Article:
Vista Grande CanalWater Diversion Project Review of Analytic Techniques John Plummer February 2006
Goals we all agree upon: • Restore Lake Merced • Conserve fresh rainwater • Protect public health
Question: • Did additions of Vista Grande water into Lake Merced contribute to a noticeable increase in contaminants: • E-coli bacteria • Various metals • We will take a new look at the E-coli data
“The primary goal was to determine whether thediversion of limited volumes of treated stormwater (about 0.1 to 3.6 million liters per stormevent) increased concentrations of bacterial indicators of fecal contamination in South LakeMerced. Such increases would indicate the potential for increased human health risk (i.e.,contracting gastrointestinal disease) during recreation in the lake.” EOA final report, Oct. 2005:
EOA’s conclusion: “Geometric mean E. coli concentrations at most lake sample stations were higher following diversion events than background storm events, but the differences were not statistically significant.”
Design of the study: • Water from Vista Grande Canal cleaned using CDS • During six storms water released on riparian buffer, three storms with no release • Measurements taken at six sample points
Analytic approach • The researchers chose to evaluate this data using a Student t-test. • Data for storms with diversions were compared with those without diversions. • Each sample site was evaluated independently. • A probability > 0.05 was considered statistically insignificant.
So, what is Plummer’s problem? • “Sometimes a novice confuses the role of the null hypotheses, thinking that failure to reject it is equivalent to proving it.” JMP Statistics and Graphics Guide, Version 3.1 SAS Institute, Inc., 1995, pg. 265
What is the ‘null hypothesis’? • We assume that no observable impact has occurred as a result of the diversion. • We reject that assumption if, and only if, the likelihood that it is correct is less than one in twenty. This is not a conservative assumption given our agreed-upon goals.
What should we do? • We should assume that there is an impact, and reject that assumption only if it is very unlikely. • There is, contrary to the advice of the EOA engineer, no direct test of this hypothesis. • Instead we consider the power of the original test.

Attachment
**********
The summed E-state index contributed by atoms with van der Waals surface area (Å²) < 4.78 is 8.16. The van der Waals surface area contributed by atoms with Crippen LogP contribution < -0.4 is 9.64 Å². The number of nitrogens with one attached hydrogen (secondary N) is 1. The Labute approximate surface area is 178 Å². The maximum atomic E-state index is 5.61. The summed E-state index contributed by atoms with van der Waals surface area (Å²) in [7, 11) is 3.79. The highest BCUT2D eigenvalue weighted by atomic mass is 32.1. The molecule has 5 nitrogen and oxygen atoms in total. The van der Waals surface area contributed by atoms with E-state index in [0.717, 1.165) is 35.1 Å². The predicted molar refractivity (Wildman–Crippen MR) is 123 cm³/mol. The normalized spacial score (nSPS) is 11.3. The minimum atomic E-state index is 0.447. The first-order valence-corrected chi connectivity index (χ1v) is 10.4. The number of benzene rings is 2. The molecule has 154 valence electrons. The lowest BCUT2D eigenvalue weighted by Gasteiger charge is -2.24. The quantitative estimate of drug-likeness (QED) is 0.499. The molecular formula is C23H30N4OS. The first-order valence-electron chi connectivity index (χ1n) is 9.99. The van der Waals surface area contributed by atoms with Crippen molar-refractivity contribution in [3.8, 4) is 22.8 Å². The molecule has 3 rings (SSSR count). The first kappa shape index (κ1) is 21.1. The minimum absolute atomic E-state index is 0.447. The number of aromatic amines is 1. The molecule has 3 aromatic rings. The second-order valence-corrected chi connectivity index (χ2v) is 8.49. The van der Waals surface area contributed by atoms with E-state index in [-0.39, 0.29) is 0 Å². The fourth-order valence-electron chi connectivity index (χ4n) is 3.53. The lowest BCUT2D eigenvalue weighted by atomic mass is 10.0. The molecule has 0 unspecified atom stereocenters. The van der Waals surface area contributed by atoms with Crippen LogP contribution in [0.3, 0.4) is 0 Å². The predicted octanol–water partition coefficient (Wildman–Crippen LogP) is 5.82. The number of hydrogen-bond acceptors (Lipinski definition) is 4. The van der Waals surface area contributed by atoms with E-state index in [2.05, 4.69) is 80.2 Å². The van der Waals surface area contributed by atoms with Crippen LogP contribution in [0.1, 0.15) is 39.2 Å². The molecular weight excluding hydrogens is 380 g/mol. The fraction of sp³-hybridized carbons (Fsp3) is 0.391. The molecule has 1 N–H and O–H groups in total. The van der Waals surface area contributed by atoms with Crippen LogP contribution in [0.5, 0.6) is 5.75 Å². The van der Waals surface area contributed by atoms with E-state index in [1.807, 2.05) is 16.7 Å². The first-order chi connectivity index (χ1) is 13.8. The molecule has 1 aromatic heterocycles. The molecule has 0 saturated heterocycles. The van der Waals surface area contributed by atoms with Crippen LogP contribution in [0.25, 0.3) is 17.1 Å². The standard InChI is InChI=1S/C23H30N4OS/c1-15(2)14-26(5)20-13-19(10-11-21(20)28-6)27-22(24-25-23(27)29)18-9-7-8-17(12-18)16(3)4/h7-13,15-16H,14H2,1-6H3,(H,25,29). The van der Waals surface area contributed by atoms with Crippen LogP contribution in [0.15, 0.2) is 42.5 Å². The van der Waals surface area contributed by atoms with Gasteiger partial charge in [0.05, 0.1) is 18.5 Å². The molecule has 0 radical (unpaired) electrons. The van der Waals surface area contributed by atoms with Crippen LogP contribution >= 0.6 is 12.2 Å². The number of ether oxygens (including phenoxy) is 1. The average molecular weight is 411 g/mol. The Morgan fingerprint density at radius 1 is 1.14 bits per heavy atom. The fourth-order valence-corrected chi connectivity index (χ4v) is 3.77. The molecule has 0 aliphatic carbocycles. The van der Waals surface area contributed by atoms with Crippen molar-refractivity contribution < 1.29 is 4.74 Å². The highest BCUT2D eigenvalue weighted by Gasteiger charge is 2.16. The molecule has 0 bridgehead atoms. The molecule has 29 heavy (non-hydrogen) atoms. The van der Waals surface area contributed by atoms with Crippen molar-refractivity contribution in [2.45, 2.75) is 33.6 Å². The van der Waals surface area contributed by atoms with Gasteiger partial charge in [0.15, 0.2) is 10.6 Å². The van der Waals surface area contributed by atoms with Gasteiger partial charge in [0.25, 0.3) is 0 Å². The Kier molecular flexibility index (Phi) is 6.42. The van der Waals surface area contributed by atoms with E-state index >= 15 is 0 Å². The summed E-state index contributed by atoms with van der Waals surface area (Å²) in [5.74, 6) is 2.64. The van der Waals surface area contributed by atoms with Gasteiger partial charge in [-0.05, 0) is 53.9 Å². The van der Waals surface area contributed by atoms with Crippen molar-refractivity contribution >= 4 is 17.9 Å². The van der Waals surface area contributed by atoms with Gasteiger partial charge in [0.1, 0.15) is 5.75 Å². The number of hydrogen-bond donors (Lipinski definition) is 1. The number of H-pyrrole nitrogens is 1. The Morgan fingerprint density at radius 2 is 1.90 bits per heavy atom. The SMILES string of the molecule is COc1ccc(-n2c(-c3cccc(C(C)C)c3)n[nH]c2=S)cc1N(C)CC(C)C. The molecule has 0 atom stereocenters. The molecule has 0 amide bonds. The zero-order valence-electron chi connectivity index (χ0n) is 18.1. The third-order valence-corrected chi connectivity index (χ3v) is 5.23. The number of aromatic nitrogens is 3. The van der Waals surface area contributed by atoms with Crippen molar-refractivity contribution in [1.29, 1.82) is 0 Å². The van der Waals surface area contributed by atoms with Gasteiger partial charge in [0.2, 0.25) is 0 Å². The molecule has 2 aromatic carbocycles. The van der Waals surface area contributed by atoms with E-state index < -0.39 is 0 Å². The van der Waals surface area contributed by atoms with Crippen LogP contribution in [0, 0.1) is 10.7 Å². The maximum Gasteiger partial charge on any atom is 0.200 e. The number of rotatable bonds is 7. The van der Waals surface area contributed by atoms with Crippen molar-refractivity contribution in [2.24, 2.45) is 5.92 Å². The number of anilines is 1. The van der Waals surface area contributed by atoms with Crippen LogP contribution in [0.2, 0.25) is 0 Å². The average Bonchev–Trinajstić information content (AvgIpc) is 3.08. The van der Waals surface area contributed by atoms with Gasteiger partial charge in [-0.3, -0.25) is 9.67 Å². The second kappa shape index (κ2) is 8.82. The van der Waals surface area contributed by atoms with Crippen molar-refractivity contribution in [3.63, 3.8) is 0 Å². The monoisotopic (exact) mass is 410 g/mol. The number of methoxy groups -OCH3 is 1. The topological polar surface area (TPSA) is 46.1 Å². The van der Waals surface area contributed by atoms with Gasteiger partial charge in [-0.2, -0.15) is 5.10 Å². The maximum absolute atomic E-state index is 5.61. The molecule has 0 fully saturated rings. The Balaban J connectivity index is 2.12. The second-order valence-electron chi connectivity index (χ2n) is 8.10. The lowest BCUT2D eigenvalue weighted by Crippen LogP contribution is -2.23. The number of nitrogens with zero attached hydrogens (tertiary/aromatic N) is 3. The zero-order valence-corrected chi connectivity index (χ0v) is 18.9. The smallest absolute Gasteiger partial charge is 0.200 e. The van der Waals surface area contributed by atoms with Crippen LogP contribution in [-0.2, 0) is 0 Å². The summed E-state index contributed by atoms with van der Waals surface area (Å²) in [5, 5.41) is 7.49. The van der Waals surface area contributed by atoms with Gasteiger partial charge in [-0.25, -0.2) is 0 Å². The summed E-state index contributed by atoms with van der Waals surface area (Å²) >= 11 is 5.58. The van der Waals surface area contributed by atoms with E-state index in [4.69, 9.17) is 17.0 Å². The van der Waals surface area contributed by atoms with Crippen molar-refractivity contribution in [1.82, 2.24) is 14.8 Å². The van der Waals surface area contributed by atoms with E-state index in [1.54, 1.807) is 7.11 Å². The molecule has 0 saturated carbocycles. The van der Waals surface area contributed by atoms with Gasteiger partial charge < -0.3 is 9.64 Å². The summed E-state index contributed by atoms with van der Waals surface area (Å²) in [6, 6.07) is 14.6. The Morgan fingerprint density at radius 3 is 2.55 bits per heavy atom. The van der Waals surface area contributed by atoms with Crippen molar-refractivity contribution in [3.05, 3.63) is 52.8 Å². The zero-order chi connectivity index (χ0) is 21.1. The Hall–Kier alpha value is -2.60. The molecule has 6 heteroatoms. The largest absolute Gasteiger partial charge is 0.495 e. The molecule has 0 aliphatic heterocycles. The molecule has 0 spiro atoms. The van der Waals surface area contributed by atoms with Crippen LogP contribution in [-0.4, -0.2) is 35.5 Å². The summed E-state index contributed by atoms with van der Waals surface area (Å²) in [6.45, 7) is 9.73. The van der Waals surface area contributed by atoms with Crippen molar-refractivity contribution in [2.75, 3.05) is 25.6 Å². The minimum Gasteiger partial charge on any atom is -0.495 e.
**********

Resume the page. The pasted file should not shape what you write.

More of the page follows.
What is the ‘power’ of a test? • The power equals one minus Beta, the probability of a ‘Type II’ error. • A Type II error occurs when we say there is no impact when in fact there is an impact. • For Site #5 the power of the test is 0.18, the probability of a Type II error is 0.82!
Why evaluate each site separately? • This is one approach to removing variance due to location. • Although not a very good approach! • But, is there any site-to-site variance to consider? • No. Adjusted r2 = -0.045.
We see a clearer relationship by normalizing the data by storm • We normalize the data by setting the mean of each storm to 0, std dev to 1 • We also consider only data from diversion events • Site 4 appears to be an outlier • Adjusted r2 = 0.281.
Analyzing each site separately reduces the sensitivity of the t-test • The difference between the means is not reduced, • Also, the variances remain the same, • But the degrees of freedom is substantially reduced.
We want to evaluate the components of the variance. The total variance = • Variance due to the diversion, plus • Variance due to storm events, plus • Variance due to sampling site, plus • A random term.
This is called a “nested ANOVA” • Site is nested within storm event which in turn is nested within diversion group. • Since there is no significant contribution to variance due to site we can use that data as multiple samples for each storm event.
We first account for the variance due to storm event. • Summary statistics: • F-ratio = 13.4, Prob. < 0.0001 • Power = 1.0
We then consider the effect of Diversion on the remaining variance. • Summary statistics • F-ratio = 5.45, Prob. = 0.024 • Power = 0.63.
The resulting model successfully explains 63.3% of the variance. • Summary statistics • F-ratio = 12.43, Prob. < 0.0001 • Power = 1.0 • R-square = 0.633
Several aspects of this work, in addition to the statistical analysis, are quite troubling. • There was a tendency to minimize the importance of health concerns. • There was a lack of familiarity with the uses of the lake. • Additional shortcoming in data handling prejudices the results. I will describe some, but not attempt to cover all, of these problems.
Researchers continually minimize the importance of health considerations. “Although the applicability of these water quality criteria to this study is highly questionable, the criteria are conservative in that full body water contact recreation is prohibited at Lake Merced (SFPUC Resolution No. 10,435)” In fact that resolution prohibits swimming, not full body water contact that does occur, albeit infrequently.
Potential uses of the lake water are misrepresented: “Lake Merced … consists of four inter-connected basins (referred to as South, East, North, and Impound) which serve as an emergency source of non-potable water” (Casteel, et. al., August 2005) The PUC has, as recently as 1985, designated Lake Merced as an emergency source of potable water, and the RWQCB has designated the lake as a potential emergency supply of domestic water.
The researchers do not give up easily. “Please note that swimming and full body water contact is prohibited at Lake Merced.” From proposed letter to be sent to boaters describing this program. This same advice is now posted near the Boathouse.
Researchers overstated the strength of their analysis. “Based on a “weight-of-evidence” approach, the study results suggested that the pilot diversions probably did not increase potential human health risk.” Repeating an erroneous analysis six times, once for each site, does not constitute “weight-of-evidence.”